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Identifying Absolute Preferred Retinal Locations during Binocular Viewing

Tarita-Nistor, Luminita*; Eizenman, Moshe*; Landon-Brace, Natalie; Markowitz, Samuel N.; Steinbach, Martin J.*; González, Esther G.*

doi: 10.1097/OPX.0000000000000641
Press Release

Purpose We present a new method for identifying the absolute location (i.e., relative to the optic disc) of the preferred retinal location (PRL) simultaneously for the two eyes of patients with central vision loss. For this, we used a binocular eye-tracking system that determines the pupillary axes of both eyes without a user calibration routine.

Methods During monocular viewing, we measured the pupillary axis and the angle between it and the visual axis (angle Kappa) for 10 eyes with normal vision. We also determined their fovea location relative to the middle of the optic disc with the MP-1 microperimeter. Then, we created a transformation between the eye-tracking and microperimeter measurements. We used this transformation to predict the absolute location of the monocular and binocular PRLs of nine patients with central vision loss. The accuracy of the monocular prediction was evaluated with the microperimeter. The binocular PRLs were checked for retinal correspondence and functionality by placing them on fundus photographs.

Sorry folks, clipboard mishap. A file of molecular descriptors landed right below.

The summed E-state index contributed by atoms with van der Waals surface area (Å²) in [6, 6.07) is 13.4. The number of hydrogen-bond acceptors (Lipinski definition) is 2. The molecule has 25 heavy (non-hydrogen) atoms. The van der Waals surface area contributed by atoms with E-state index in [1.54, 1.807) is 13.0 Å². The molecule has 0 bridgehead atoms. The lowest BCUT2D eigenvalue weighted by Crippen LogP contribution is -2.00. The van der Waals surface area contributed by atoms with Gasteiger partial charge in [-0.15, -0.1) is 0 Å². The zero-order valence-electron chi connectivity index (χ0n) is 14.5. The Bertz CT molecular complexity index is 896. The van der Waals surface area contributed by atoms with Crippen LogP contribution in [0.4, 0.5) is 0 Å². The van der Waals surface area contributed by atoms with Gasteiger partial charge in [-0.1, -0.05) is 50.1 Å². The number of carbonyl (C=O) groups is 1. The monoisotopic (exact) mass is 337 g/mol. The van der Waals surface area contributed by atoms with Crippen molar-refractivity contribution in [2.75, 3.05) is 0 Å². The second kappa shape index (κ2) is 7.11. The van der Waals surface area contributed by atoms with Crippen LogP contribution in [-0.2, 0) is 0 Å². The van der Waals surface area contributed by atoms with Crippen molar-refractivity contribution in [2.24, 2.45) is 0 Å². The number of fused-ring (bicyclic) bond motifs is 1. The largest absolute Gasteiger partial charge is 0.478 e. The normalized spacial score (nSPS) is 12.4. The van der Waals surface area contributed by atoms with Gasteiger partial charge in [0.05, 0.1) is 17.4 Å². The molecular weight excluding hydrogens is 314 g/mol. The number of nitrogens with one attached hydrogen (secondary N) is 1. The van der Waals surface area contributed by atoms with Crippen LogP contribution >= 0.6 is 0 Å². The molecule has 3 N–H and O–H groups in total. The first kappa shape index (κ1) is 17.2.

Results The transformation yielded an average error for the monocular measures of 0.2 (95% confidence interval, 1.0 to −0.6 degrees) horizontally and 0.5 (95% confidence interval, 1.1 to −0.1 degrees) vertically. The predicted binocular measures showed that the PRLs were generally in corresponding locations in the two eyes. One patient whose PRLs were not in corresponding positions complained about diplopia. For all patients, at least one PRL fell onto functional retina during binocular viewing.

Conclusions This study shows that measurements of the location of the binocular PRLs relative to the pupillary axes can be transformed into absolute locations.



Vision Science Research Program, Toronto Western Hospital, Toronto, Ontario, Canada (LT-N, ME, MJS, EGG); and Department of Biomedical Engineering (ME), Department of Ophthalmology and Vision Sciences (ME, SNM, MJS, EGG), and Division of Engineering Science (NL-B), University of Toronto, Toronto, Ontario, Canada.

Esther G. González Vision Science Research Program, Toronto Western Research Institute, 399 Bathurst Street, FP 6-212, Toronto, Ontario M5T 2S8 Canadae-mail:

© 2015 American Academy of Optometry